Perhaps one of the most popular destinations in the European continent, Ireland is a country with a lot of baggage. Dating as far as 10,000 years ago, Ireland has seen many important events taking place in its green territory.
Saint Patrick, Oscar Wilde, and James Joyce are some of the names that are really important in Ireland’s extensive and amazing history. Let’s take a look at 8 interesting facts about Ireland!
1. This country has been inhabited since the Paleolithic Era!
Ireland is a very old country. Its historical records are dated from the moment that Christianity arrived at the then-pagan land. It is thanks to these records and to the archaeological pieces that have been found over the years, scientists were able to determine that Ireland has been inhabited throughout every single Era of the planet.
Back in 1903, archaeologists found a knee bone that had once belonged to a bear. This bone had different cuts to it, cuts that could only have been made by a human using some kind of tool. At the time of the finding, scientists didn’t have the technology to investigate the bone’s origins, so it was stored in the country’s National Museum.
It was only in 2016 — more than a hundred years since the bone was found — that a team of archaeologists led by Dr. Marion Dowd and Dr. Ruth Carden re-analyzed the bear’s knee bone using a method called radiocarbon dating, which was only developed in the 1940s. The archaeologists established that this bone was at least 10,000 years old.
Their discovery was groundbreaking because it meant that humans already inhabited Ireland during the Paleolithic Era, at least 2,000 years before what was originally believed, a fun Ireland fact.
2. Many people across the globe are of Irish descent.
Once upon a time, Ireland was heavily dependent on one single food: potatoes. When this root vegetable first arrived in the country, most locals didn’t welcome it with open arms. However, it didn’t take long for potatoes to become the main food in Irish cuisine.
At that time, there only two known diseases that affected potato crops. They hadn’t affected Ireland that much, so the country’s population continued relying heavily on this delicious vegetable. Irish people didn’t expect that their potato crops would be hit by a devastating disease called “blight”.
The potato blight that affected Europe in the 1840s was especially cruel in Ireland. From 1844 to 1849, over a million people starved to death in the Irish land and another million people left the country for good. This period in time is known as the Great Famine.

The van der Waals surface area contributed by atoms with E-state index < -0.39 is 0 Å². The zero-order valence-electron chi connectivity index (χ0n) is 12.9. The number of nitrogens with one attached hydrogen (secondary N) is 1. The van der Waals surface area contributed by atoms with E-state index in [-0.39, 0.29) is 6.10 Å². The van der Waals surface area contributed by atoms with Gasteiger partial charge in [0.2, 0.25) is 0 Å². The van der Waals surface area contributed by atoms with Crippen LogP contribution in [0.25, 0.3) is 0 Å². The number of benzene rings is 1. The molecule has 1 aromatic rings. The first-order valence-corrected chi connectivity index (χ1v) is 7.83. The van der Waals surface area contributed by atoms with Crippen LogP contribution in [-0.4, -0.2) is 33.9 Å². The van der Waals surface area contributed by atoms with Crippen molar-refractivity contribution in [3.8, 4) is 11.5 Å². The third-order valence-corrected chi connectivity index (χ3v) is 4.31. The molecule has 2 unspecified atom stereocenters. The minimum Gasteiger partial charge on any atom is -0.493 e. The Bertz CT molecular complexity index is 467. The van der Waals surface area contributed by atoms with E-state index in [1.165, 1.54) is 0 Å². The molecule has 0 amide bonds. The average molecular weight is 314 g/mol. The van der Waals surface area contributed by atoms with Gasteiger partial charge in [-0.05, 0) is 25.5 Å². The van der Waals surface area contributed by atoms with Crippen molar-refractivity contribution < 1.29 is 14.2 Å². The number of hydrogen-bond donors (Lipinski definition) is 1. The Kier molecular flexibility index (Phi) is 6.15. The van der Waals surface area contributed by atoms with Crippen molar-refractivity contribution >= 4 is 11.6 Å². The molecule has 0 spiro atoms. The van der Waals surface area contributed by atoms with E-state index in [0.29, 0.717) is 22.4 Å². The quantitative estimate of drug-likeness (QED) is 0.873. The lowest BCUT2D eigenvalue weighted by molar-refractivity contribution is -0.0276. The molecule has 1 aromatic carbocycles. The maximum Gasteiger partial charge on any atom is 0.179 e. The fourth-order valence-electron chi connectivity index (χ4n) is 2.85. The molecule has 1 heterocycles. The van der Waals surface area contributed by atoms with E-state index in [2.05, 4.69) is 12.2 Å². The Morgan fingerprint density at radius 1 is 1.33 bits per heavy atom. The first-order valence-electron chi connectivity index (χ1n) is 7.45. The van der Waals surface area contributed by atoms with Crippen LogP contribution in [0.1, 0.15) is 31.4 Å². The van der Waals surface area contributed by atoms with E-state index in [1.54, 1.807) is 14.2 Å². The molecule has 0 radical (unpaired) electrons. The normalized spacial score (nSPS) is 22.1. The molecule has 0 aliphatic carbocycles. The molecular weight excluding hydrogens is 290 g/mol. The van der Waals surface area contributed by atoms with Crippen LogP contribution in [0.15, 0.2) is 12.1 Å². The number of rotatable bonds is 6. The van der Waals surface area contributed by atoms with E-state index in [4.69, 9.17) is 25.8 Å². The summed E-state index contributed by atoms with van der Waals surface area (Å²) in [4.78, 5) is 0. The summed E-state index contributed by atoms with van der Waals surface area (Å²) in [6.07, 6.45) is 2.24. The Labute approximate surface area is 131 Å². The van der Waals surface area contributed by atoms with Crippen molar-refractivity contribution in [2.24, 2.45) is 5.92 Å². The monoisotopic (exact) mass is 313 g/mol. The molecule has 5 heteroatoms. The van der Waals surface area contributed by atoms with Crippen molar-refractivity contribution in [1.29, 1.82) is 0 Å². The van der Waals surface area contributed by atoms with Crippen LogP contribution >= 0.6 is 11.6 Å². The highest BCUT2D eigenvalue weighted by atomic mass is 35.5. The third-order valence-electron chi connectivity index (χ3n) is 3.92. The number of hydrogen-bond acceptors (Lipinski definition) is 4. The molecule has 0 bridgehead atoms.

During this period, it is estimated that over 250,000 Irish people left the country in one single year! The population was trying to escape a certain death in case they stayed in Ireland, where there was no food, so they boarded on ships headed to other parts of Europe, such as England and Scotland, while others headed to North America, settling in places like New York City and Boston.
Because of that, Ireland’s population, which had been constantly increasing up until the Famine, decreased significantly and never fully recovered. It is estimated that there were a little over 8 million people in Ireland in 1841. In 1851, after the Famine was over, there were 6,5 million people in the region.
In 2016, there were around 4,5 million people in Ireland. This means that, even after all this time, the country has never fully recovered from the Great Famine and you can find Irish people anywhere in the world!
3. There are more than 30,000 castles and ruins in Ireland.
The Republic of Ireland is a pretty small country situated on a pretty small island. At approximately 70,000 square kilometers, Ireland is about half as big as the U.S. state of New York!
Considering its small size, it is quite shocking that Ireland has so many castles and ruins spread across the nation. There are around 30,000 castles on the island, an interesting Ireland fact. This is due to the fact that Ireland has been invaded several times over the years, so their construction techniques significantly improved each time a new invader arrived.
4. They have the oldest pub in Europe.
It’s basically impossible to talk about Ireland without talking about beer. Ireland is the home of one of the most famous and well-established beer brands in the world: Guinness. This dark beer has been brewed since 1759 and it is sold in over 120 countries!